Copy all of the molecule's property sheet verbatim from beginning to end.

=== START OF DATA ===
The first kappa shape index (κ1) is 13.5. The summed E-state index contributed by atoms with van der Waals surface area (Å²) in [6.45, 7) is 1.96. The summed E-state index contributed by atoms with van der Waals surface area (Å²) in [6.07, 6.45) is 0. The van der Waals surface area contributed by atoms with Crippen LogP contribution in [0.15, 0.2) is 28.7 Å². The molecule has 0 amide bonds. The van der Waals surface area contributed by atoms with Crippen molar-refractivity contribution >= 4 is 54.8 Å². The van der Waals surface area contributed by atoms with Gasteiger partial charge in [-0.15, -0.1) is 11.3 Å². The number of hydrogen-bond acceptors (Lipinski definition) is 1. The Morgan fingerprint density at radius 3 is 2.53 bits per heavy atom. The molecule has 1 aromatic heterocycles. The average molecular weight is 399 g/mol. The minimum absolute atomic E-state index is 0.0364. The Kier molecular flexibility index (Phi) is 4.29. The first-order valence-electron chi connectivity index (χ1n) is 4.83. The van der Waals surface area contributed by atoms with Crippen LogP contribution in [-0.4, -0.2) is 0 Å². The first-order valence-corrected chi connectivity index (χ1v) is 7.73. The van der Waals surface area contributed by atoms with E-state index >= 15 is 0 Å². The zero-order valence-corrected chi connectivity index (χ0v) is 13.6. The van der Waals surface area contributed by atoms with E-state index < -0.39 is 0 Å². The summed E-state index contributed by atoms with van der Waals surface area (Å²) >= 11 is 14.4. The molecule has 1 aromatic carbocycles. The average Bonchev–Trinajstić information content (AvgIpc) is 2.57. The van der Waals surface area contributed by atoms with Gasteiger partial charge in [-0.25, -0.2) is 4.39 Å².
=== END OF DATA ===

The first kappa shape index (κ1) is 13.5. The summed E-state index contributed by atoms with van der Waals surface area (Å²) in [6.45, 7) is 1.96. The summed E-state index contributed by atoms with van der Waals surface area (Å²) in [6.07, 6.45) is 0. The van der Waals surface area contributed by atoms with Crippen LogP contribution in [0.15, 0.2) is 28.7 Å². The molecule has 0 amide bonds. The van der Waals surface area contributed by atoms with Crippen molar-refractivity contribution >= 4 is 54.8 Å². The van der Waals surface area contributed by atoms with Gasteiger partial charge in [-0.15, -0.1) is 11.3 Å². The number of hydrogen-bond acceptors (Lipinski definition) is 1. The Morgan fingerprint density at radius 3 is 2.53 bits per heavy atom. The molecule has 1 aromatic heterocycles. The average molecular weight is 399 g/mol. The minimum absolute atomic E-state index is 0.0364. The Kier molecular flexibility index (Phi) is 4.29. The first-order valence-electron chi connectivity index (χ1n) is 4.83. The van der Waals surface area contributed by atoms with Crippen LogP contribution in [-0.4, -0.2) is 0 Å². The first-order valence-corrected chi connectivity index (χ1v) is 7.73. The van der Waals surface area contributed by atoms with E-state index >= 15 is 0 Å². The zero-order valence-corrected chi connectivity index (χ0v) is 13.6. The van der Waals surface area contributed by atoms with E-state index < -0.39 is 0 Å². The summed E-state index contributed by atoms with van der Waals surface area (Å²) >= 11 is 14.4. The molecule has 1 aromatic carbocycles. The average Bonchev–Trinajstić information content (AvgIpc) is 2.57. The van der Waals surface area contributed by atoms with Gasteiger partial charge in [-0.25, -0.2) is 4.39 Å².